¶ 11. Furthermore, even accepting the District's position that the circuit court's judgment amounts to some form of mandamus, the District has not shown that the circuit court acted improperly. The District asserts that the circuit court, sitting as an appellate court, does not have the authority to “encroach upon the administrative powers of the District in telling the District that it has to transfer William Gentry Barton ․ once a slot becomes available at Beach Elementary.” Our case law, however, contains many examples of an appellate court modifying an agency decision and mandating a result. In Richmond v. Mississippi Dep't of Human Servs., 745 So.2d 254, 257 (Miss.1999), we found the agency's decision to terminate an employee to be arbitrary and capricious and mandated the imposition of an appropriate penalty less than dismissal or, alternatively, the accumulation of detailed findings on the record why no penalty should be imposed. See also Burns v. Public Employees Ret. Sys., 748 So.2d 181, 183 (Miss.Ct.App.1999) (finding an agency's denial of disability benefits to be arbitrary and capricious and mandating that the Public Employees Retirement System of Mississippi conduct “a neutral and unbiased review of [the claimant's] disability claim”). Thus, contrary to the District's assertions, an appellate court may modify an agency decision and mandate a result. Again, we reject the District's “mandamus” arguments.
Whether the District's assignment and transfer policy complies with Miss.Code Ann. § 37-15-15.
¶ 12. The District asserts that its policy and its refusal of Gentry's transfer comply with Miss.Code Ann. § 37-15-15(1996). That section states:
In making assignments of children to schools or attendance centers, the school board shall take into consideration the educational needs and welfare of the child involved, the welfare and best interest of all the pupils attending the school or schools involved, the availability of school facilities, sanitary conditions and facilities at the school or schools involved, health and moral factors at the school or schools, and in the community involved, and all other factors which the school board may consider pertinent, relevant or material in their effect on the welfare and best interest of the school district and the particular school or schools involved. All such assignments shall be on an individual basis as to the particular child involved and, in making such assignment, the school board shall not be limited or circumscribed by the boundaries of any attendance areas which may have been established by such board.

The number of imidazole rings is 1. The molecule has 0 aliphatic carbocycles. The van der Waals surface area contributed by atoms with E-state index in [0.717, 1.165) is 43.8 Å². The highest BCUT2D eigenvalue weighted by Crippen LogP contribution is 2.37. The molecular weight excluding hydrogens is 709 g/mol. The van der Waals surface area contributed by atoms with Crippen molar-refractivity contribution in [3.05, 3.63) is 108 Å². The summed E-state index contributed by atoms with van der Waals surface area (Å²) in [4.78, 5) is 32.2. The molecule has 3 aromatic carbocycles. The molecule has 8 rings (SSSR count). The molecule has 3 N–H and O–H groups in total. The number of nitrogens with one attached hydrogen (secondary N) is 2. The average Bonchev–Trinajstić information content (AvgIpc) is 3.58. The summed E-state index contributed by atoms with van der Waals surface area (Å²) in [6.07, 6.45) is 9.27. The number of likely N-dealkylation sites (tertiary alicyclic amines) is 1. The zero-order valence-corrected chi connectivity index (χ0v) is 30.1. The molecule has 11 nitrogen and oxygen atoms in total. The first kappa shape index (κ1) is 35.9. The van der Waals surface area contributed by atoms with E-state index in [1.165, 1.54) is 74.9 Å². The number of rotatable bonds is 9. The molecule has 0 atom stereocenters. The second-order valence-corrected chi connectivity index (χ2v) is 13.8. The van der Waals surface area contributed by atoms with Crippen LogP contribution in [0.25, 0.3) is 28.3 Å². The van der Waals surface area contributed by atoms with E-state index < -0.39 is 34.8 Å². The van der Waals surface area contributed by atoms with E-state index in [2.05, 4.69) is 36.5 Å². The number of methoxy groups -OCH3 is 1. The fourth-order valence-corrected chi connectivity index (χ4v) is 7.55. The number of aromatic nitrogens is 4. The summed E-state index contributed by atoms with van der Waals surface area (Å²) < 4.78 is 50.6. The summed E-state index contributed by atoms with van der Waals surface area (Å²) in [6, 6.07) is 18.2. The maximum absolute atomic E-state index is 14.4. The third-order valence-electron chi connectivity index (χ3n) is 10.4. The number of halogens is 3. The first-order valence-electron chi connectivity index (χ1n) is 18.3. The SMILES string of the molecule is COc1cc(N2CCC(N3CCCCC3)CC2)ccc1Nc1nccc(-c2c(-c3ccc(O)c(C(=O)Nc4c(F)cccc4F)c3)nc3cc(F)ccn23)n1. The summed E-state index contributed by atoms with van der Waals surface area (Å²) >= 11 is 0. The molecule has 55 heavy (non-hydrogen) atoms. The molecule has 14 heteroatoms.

The District asserts that nothing in this section or in the District's assignment and transfer policy guarantees sibling assignments. The District correctly notes that the statute does not outlaw the creation of attendance zones.
¶ 13. The Bartons assert that the District failed to comply with Miss.Code Ann. § 37-15-15 by basing its assignment of Gentry solely on his residence. The statute directs school districts to make assignments on an individual basis and to consider the various factors listed. The school district superintendent, Dr. David Snowden, revealed the District's failure to comply with the statute in his testimony:
Q: This is an assignment of Gentry to Eastlawn, preventing a transfer; correct?
A: That's correct.
Q: But what you're essentially doing here is creating attendance zones, are you not? You're trying to create attendance zones where these people go to this school -
A: That's correct.
Q: -and these people go to that school. And that's the only basis that Gentry is going to Eastlawn, because you say he lives in Eastlawn. There's no other reason; correct?